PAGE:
#8 posted 04-29-2021 01:55 AM

+1

-- Desert_Woodworker

View moke's profile

moke

1759 posts in 3858 days


#9 posted 04-29-2021 05:20 PM

Great review Ducky…..I have had one for about a year now, and have found a mirad of uses…..
The low tires on some implements in my shed after winter
-pumping up small tire that a large compressor would have burst…(hand truck type tires)
-used while constructing my new shop before it had power
-and taking it with me several blocks to pump up the kid next doors flat tire, cause why would you want a spare?

Great buy…..will it replace a large compressor? One need only to look at it to answer that question. Is it worthless?
Certainly not.

Great review LBD…now buy on of those 40v (or 36 in AU?) post hole diggers. I need to know if they are any good.

-- Mike

View LittleBlackDuck's profile

LittleBlackDuck

7076 posts in 1902 days


#10 posted 04-30-2021 01:07 AM



....I have had one for about a year now, and have found a mirad of uses…..
The low tires on some implements in my shed after winter
- moke

One year ago???... hell, it just got release here in Australia… while one can say you Yanks are way ahead of us, I’d prefer to refer to it as… we are just a beaten by a nose, second.

I actually have dedicated tyre inflators,

Even though I bought these before this compressor was released, I doubt if I’d carry the compressor (albeit light and small) permanently in the car.
I still carry the Ryobi one permanently in the car.
Recently I purchased the Milwaukee one, which I rate much better than the Ryobi. Unfortunately I have far too many tyres around the house (wheel barrow, trolleys, ride-on, balls (bouncing type)) so the Milwaukee is back in it’s workshop residence.
I bought the Milwaukee as a replacement for the Ryobi as the latter doesn’t have a trigger lock and rapid acceleration and breaking would move it around in the boot and accidentally turn it on and have inadvertently flattened the battery… as I didn’t like the loose battery flopping around, it was always attached. Fortunately I always carry an old Ryobi cordless saw,

in the boot (with battery attached) for those lumber pick ups when it wont fit into the car and the vendor wont cut (MDF vendors are often guilty)... actually quite funny as while cutting other customers have asked to borrow (ok, once).

-- If your first cut is too short... Take the second cut from the longer end... LBD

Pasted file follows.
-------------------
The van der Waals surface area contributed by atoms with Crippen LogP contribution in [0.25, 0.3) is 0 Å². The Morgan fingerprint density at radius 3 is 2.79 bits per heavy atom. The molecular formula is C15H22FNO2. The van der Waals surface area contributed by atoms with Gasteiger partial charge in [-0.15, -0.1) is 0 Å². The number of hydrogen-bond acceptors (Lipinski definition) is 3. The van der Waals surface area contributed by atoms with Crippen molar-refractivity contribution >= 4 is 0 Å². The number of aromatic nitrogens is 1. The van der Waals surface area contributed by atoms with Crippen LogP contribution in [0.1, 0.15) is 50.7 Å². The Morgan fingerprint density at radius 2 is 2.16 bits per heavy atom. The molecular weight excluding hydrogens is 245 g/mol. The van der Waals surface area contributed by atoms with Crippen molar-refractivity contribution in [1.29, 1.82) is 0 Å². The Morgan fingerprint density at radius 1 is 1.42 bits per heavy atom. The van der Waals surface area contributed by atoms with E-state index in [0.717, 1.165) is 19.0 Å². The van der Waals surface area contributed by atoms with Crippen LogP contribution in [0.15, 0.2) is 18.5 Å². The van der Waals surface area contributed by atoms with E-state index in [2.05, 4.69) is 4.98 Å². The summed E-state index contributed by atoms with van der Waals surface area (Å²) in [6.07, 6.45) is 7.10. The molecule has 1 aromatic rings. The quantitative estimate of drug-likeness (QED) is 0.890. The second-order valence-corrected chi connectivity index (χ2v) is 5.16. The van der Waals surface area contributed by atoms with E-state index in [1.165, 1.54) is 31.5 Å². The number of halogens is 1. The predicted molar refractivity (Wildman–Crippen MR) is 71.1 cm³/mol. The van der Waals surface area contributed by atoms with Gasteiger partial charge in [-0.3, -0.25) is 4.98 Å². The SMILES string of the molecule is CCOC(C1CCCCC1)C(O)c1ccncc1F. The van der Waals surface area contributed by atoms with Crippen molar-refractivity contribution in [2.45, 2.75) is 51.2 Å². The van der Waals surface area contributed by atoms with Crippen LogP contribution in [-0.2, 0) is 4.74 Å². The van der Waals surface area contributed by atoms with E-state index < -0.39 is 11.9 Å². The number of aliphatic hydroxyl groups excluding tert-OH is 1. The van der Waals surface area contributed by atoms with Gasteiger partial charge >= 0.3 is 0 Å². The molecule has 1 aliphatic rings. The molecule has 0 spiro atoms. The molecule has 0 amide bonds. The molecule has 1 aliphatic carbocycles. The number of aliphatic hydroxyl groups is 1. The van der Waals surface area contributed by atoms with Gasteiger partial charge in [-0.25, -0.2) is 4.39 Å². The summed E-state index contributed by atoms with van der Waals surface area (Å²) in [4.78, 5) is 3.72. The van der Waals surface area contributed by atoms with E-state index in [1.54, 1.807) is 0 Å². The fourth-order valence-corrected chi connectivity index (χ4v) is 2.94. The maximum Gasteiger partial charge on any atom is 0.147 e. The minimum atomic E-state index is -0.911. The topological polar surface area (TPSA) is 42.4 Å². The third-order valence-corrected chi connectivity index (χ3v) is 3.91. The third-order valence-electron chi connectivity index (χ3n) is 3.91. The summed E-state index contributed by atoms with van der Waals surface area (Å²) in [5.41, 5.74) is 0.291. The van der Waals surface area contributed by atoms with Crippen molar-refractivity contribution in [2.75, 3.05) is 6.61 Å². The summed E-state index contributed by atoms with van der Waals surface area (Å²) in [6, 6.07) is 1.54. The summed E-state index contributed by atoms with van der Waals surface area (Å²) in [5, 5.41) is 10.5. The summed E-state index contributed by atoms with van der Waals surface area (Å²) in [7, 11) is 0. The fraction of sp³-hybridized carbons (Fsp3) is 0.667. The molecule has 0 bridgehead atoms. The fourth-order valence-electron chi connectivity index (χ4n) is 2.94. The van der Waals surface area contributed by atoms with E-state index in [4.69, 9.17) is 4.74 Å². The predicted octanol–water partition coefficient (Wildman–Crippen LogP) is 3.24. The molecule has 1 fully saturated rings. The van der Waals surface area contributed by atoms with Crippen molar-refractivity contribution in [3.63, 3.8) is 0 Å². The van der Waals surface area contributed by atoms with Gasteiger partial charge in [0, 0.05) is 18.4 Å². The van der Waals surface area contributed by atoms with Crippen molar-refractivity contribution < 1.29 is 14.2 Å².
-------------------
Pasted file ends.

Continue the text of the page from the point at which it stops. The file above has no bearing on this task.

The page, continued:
View moke's profile

moke

1759 posts in 3858 days


#11 posted 04-30-2021 01:43 PM

LBD-I have the old blue version of the tire infiltrator. I am not sure I have ever seen anything quite as slow. I never thought of carrying around a saw for impromptu wood purchases either! I could I have a couple!
It surprises me that u guys (Aussies) just got the compressor. I always thought that Ryobi came out with stuff over there before we got it!

-- Mike

View LittleBlackDuck's profile

LittleBlackDuck

7076 posts in 1902 days


#12 posted 04-30-2021 02:05 PM


... old blue version of the tire infiltrator. I am not sure I have ever seen anything quite as slow….
- moke

Never thought about timing the green one… but was pissed off with no trigger lock so I had to depress the trigger and watch the dial. With the Milwaukee (a serious inflator) I just set the required pressure, press a button, walk away and poof it’s blown up.

.... I never thought of carrying around a saw for impromptu wood purchases either!...
- moke

I have carried one in the boot for about 14 years. I used to go to a timber yard called Tile Importers... they specialised in seconds and really had bugger all timber knowledge (their name is a dead giveaway)... Unfortunately they would not cut, even to shorten boards and would only provide a blunt hand saw for DIY. I quickly learnt to slap the saw in my boot and eventually kept it there… and still do.

... It surprises me that u guys (Aussies) just got the compressor. I always thought that Ryobi came out with stuff over there before we got it!
- moke

Can’t confirm when it was actually released in Australia, however, in the rural region I live in, it was made available about 3 months ago… I first baulked till I saw it being used with an air-brush a few days ago… while I didn’t need it for the air-brush, I appreciated it’s potential… similar to my 3D printer that I bought at a wood show… when I saw it I immediately realised it’s potential for the workshop.

-- If your first cut is too short... Take the second cut from the longer end... LBD

View moke's profile

moke

1759 posts in 3858 days


#13 posted 05-01-2021 05:13 PM

LBD—
I am glad you live in Austrailia….while I would love to see ur shop and toys, I am afraid I would go broke trying to keep up with the ducks!!!

-- Mike

View LittleBlackDuck's profile

LittleBlackDuck

7076 posts in 1902 days


#14 posted 05-02-2021 01:41 AM



LBD—
I am glad you live in Austrailia….while I would love to see ur shop and toys, I am afraid I would go broke trying to keep up with the ducks!!!

- moke


Actually you wouldn’t… I have a lot of crap that I’m not too ashamed to admit to. If I added up all the tools I would recommend to anyone that may need them, the list may be short, albeit a tad pricey due to my Fe$tool and Woodpecker$... the Ryobi are basically window dressing that dabbles with the trimmings.

Now as for all the crap… I should install a dunny in the workshop.

-- If your first cut is too short... Take the second cut from the longer end... LBD

Have your say...

You must be signed in to post the comments.

DISCLAIMER: Any posts on LJ are posted by individuals acting in their own right and do not necessarily reflect the views of LJ. LJ will not be held liable for the actions of any user.

Latest Projects | Latest Blog Entries | Latest Forum Topics

HomeRefurbers.com